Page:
Miami's attempt to host an unprecedented 11th Super Bowl was derailed today when NFL owners awarded Super Bowl 50 to the San Francisco Bay area and Super Bowl 51 to Houston.
In deciding against Miami, the owners showed a clear deference to communities that had invested heavily in building or refurbishing their football facilities. Santa Clara is building a $1.2 billion stadium for the San Francisco 49ers while Houston funded Reliant Stadium a decade ago and recently approved a $25 million upgrade for new high definition video screens.
The bid by Santa Clara's Levi's Stadium included promises that the signature Super Bowl 50 game would celebrate the past 49 years of NFL championship games but, more importantly, set the tone for the future of the game. Levi's Stadium is solar powered and thus energy neutral on game days. Numerous Silicon Valley giants such as Google, Yahoo and Apple also have put their technology behind the stadium.
"We've been looking forward to this moment since 1985," said Bay Area Super Bowl committee chairman Daniel Lurie. "We have a new stadium now and we're very excited the game is coming back."
Having lost in a head-to-head matchup against the Bay Area for Super Bowl 50, Miami then was pitted against Houston for Super Bowl 51.
The bid by Houston was portrayed by one source as something of a repeat of the bid submitted by the community in advance of winning the 2004 game. But the Houston presentation did promise some new additions.
The city claimed it has surpassed New York as the most ethnically diverse city in the country. To that end the Houston Super Bowl committee pitched a "Super Bowl El Centro" exhibit that it said would attract three million national and international visitors.
Ric Campo, Houston's Super Bowl bid committee chairman, also told owners the city intended to turn the downtown Houston skyline into an NFL exhibit called "Super Bowl decor."
The presentation was ultimately good enough to beat Miami.
The vote by owners against Miami cuts more than just an average doubleheader sweep. It sends a chilling message that perhaps Miami has lost its prized status as a recurring host within the Super Bowl rotation.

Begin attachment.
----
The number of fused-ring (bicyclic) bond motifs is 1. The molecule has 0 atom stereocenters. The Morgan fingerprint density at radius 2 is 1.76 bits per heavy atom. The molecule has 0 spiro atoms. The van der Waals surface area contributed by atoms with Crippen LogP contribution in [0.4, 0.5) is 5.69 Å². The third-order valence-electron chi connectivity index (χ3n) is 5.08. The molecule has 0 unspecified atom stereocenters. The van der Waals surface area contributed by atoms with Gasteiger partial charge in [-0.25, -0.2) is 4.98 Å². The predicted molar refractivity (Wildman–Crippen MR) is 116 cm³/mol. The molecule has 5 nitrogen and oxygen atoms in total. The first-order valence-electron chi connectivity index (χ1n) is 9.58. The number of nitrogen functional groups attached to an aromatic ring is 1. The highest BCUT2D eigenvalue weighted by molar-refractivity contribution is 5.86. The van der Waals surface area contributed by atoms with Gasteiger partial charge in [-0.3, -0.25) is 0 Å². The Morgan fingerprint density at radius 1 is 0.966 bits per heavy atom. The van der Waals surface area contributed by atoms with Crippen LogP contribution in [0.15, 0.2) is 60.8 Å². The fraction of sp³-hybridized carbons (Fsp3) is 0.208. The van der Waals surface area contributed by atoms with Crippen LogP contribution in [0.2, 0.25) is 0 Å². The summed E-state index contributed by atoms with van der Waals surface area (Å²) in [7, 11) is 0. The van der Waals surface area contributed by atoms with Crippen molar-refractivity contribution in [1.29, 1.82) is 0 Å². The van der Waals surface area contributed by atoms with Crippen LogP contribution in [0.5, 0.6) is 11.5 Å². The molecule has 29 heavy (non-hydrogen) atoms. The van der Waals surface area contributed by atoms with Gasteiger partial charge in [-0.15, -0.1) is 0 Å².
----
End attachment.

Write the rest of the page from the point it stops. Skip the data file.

The city has hosted 10 previous games but the last one came in 2010 and all the games until 2018 have been awarded, meaning Miami will see a minimum eight-year hiatus from the game. It's possible that gap between games may widen if the NFL continues to award games to cities that build new stadiums.
Atlanta plans to build a new stadium, Minneapolis plans to build a new stadium and Indianapolis and Dallas plan to continue bidding on games after building new facilities that won Super Bowl bids and successfully hosted games.
The Miami contingent, led by Dolphins owner Stephen Ross, had come to this spring NFL owners' meeting optimistic that their presentation could succeed.
"There's no one better that can do it because we know how to throw a party," Miami Super Bowl bid chairman Rodney Barreto said prior to making his presentation. "We'll be giving the owners an incredible celebration in downtown Miami, recognizing the previous Super Bowls and contgratulating them on the 50th anniversary."
Despite rumors that Dan Marino or Jason Taylor would be part of Miami's bid, they were not. The presentation was hosted by former Dolphins receiver Jimmy Cefalo, who has had a long career in television in radio.
Cefalo introduced a film about Miami as part of the presentation. He said he rehearsed his part three times leading up to the trip to this meeting and again Tuesday morning.
"Miami has added enhancements to our bid that are greater and more spectacular than any bid before," Cefalo told owners in his presentation. "The South Florida Super Bowl Host Committee will invest approximately $37 million to bring a Super Bowl to Miami for a record 11th time and the Pro Bowl for a third time. We want to celebrate Super Bowl 50 with the first of its kind opening ceremony legacy charity concert for up to 40,000 attendees. All proceeds will benefit the NFL Player Care Foundation that is supporting medical research as well as financial grants to qualified NFL alumni for neurological care.
"South Florida will again offer our proven track record of success in hosting both the Super Bowl and the Pro Bowl, where like in 2010 we will sell out both games -- 145,000 tickets. The evolution of South Florida also includes its vibrant waterfront urban core, where we look forward to celebrating the NFL’s legacy at Super Bowl Park entertaining hundreds of thousands with creative events, energy at a sense and a scale that to make the 50th Super Bowl truly momentous.”
Ultimately, no amount of rehearsal, no amount of party promises, no amount of good weather and plentiful hotel rooms could sway owners to pick Miami.